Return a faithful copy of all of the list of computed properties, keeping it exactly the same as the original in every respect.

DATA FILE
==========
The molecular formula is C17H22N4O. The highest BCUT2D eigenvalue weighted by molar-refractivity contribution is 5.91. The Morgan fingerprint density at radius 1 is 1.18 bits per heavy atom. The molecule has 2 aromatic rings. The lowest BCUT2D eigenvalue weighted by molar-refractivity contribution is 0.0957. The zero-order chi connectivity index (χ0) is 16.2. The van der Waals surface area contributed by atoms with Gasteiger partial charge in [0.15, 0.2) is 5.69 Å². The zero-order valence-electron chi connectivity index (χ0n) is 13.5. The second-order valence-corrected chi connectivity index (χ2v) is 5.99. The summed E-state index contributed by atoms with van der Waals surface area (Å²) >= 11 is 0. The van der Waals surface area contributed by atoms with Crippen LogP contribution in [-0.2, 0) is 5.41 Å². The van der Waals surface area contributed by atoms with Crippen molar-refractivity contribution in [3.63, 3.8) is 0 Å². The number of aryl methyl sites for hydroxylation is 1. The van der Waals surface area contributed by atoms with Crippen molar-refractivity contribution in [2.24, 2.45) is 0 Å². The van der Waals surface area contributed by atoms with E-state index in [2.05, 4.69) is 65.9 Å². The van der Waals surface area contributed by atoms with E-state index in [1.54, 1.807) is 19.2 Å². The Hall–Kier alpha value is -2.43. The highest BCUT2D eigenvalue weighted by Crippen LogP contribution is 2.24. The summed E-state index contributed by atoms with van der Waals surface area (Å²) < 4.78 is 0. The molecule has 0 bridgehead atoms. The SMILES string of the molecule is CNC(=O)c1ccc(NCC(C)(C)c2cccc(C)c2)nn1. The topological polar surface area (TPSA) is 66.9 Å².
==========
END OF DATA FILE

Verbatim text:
The molecular formula is C17H22N4O. The highest BCUT2D eigenvalue weighted by molar-refractivity contribution is 5.91. The Morgan fingerprint density at radius 1 is 1.18 bits per heavy atom. The molecule has 2 aromatic rings. The lowest BCUT2D eigenvalue weighted by molar-refractivity contribution is 0.0957. The zero-order chi connectivity index (χ0) is 16.2. The van der Waals surface area contributed by atoms with Gasteiger partial charge in [0.15, 0.2) is 5.69 Å². The zero-order valence-electron chi connectivity index (χ0n) is 13.5. The second-order valence-corrected chi connectivity index (χ2v) is 5.99. The summed E-state index contributed by atoms with van der Waals surface area (Å²) >= 11 is 0. The van der Waals surface area contributed by atoms with Crippen LogP contribution in [-0.2, 0) is 5.41 Å². The van der Waals surface area contributed by atoms with Crippen molar-refractivity contribution in [3.63, 3.8) is 0 Å². The number of aryl methyl sites for hydroxylation is 1. The van der Waals surface area contributed by atoms with Crippen molar-refractivity contribution in [2.24, 2.45) is 0 Å². The van der Waals surface area contributed by atoms with E-state index in [2.05, 4.69) is 65.9 Å². The van der Waals surface area contributed by atoms with E-state index in [1.54, 1.807) is 19.2 Å². The Hall–Kier alpha value is -2.43. The highest BCUT2D eigenvalue weighted by Crippen LogP contribution is 2.24. The summed E-state index contributed by atoms with van der Waals surface area (Å²) < 4.78 is 0. The molecule has 0 bridgehead atoms. The SMILES string of the molecule is CNC(=O)c1ccc(NCC(C)(C)c2cccc(C)c2)nn1. The topological polar surface area (TPSA) is 66.9 Å².